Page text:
Scientific success in cancer therapy in Debrecen 05. Mar. 2024

The January issue of Nature Reviews Clinical Oncology published a summary paper summarising perspectives on the use of chimeric antigen receptor gene-edited immune cell therapies for organ tumours (so-called solid tumours). The paper’s author is Steven M. Albelda, Principal Investigator, Center for Immune Cell Therapy, University of Pennsylvania. The article refers to a finding published in August 2021 by researchers at the Institute of Biophysics and Cell Biology at the University of Debrecen's Faculty of General Medicine, which provides recommendations for clinicians on the composition of cell therapy.

- The summary paper in the high impact journal cites our results in two places, highlighting their importance. This indicator shows the prestige of a scientific journal, i.e. the impact factor on science, which shows the average number of times an article published in a journal has been cited in a given period. The impact factor for Nature Reviews Clinical Oncology is very high, indicating that papers published in the journal have a significant influence on medicine as a whole, and on oncology in particular. The journal is a key source of information for clinical oncologists, researchers and decision-makers alike," Árpád Szöőr, Adjunct Professor at the Institute of Biophysics and Cell Biology, Faculty of General Medicine, University of Debrecen, told

The author of the article, Professor Steven M. Albelda, is a major figure in the field and a leading researcher at the University of Pennsylvania, which has played a key role in research into therapies based on genetically modified immune cells, known as CAR T-cells. Professor Carl H. June , is the founder of the Center for Immunotherapy at the American university whose work was recognized by the Faculty of General Medicine in 2015 with the Debrecen Prize for Molecular Medicine.
- CAR T-cell therapies have shown significant success primarily in the treatment of haematological, blood-related cancers such as leukaemias and lymphomas. However, the use of this therapy in organ tumours is facing challenges at several points. Professor Albelda summarised in his communication the major scientific advances of the last few years that either help to understand the ineffectiveness of CAR T cells in organ tumours or provide lessons that should be taken into account when designing and manufacturing effective therapeutics. Our results fall into this second category," said the asssitant professor at the University of Debrecen.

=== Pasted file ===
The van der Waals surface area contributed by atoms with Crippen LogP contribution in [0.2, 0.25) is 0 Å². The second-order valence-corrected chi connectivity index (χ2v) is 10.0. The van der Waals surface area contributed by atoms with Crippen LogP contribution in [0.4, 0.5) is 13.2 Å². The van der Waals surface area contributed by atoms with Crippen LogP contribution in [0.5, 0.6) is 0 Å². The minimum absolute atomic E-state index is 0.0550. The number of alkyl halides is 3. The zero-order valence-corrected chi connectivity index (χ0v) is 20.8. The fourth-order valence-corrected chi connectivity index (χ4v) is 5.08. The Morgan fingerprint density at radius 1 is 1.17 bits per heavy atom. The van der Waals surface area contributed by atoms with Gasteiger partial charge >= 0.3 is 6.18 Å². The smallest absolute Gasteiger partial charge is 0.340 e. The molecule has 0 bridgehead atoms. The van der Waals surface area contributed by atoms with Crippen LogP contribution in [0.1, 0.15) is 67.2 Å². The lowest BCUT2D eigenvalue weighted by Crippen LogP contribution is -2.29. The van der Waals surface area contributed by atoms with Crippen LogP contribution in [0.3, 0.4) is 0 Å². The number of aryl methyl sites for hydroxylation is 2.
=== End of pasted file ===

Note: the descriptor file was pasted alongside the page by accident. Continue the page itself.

The publication of the University of Debrecen researchers in 2021, first authored by PhD student Marianna Csaplár with corresponding authors Professor György Vereb and Assistant Professor Árpád Szöőr, is the result of a collaboration with an international industrial partner, Takara Bio Inc. As a result of a systematically designed series of experiments on tumour cell cultures and animal models, a clear recommendation was made for clinicians on the composition of T cell preparations for organ (solid) tumours to achieve a more successful therapeutic outcome.

- The value of our work is further enhanced by the fact that it dared to go against the then prevailing view which considered the cell-type composition of therapeutic agents successfully used in leukaemias to be generally valid and adaptable to organ tumours without modification. We were the first to publish that these organ tumours require a completely different approach and that, instead of the less aggressive but long-lasting cell formulations that have been shown to be preferable in leukaemias, aggressive cells with significant killing potential should be used early in the antitumour response to achieve a greater therapeutic effect, even at the cost of possibly depleting these cells sooner. This finding was confirmed by another research team shortly after us and more recently by Professor Albelda's colleagues. For this reason, the result has been given considerable weight in the summary statement," said Professor György Vereb, head of the research team.

The working group at the University of Debrecen is currently focusing on solving the problems identified in the field of CAR T cell therapies targeting organ tumours. In a Hungarian industrial collaboration, they are investigating new types of therapeutic targets and the molecules that can effectively attack them. They are also investigating what can be done in cases where therapy becomes ineffective because the tumour no longer presents the target that the CAR T cell recognises. Universal CAR T cells, developed by the Debrecen team, could provide a solution.

An important barrier to the dissemination of CAR T cell therapies is their almost exclusive customized application. This means that each cancer patient must receive a cell preparation specifically made from their own blood. This makes manufacturing difficult, slow and expensive. Researchers in Debrecen are also working on developing a therapy based on natural immune killer cells that could overcome this problem.

Link to the international publication (the University of Debrecen researchers' publication is shown as reference 98).
Link to the first-authored communication by Marianna Csaplár, with corresponding authors György Vereb and Árpád Szöőr.

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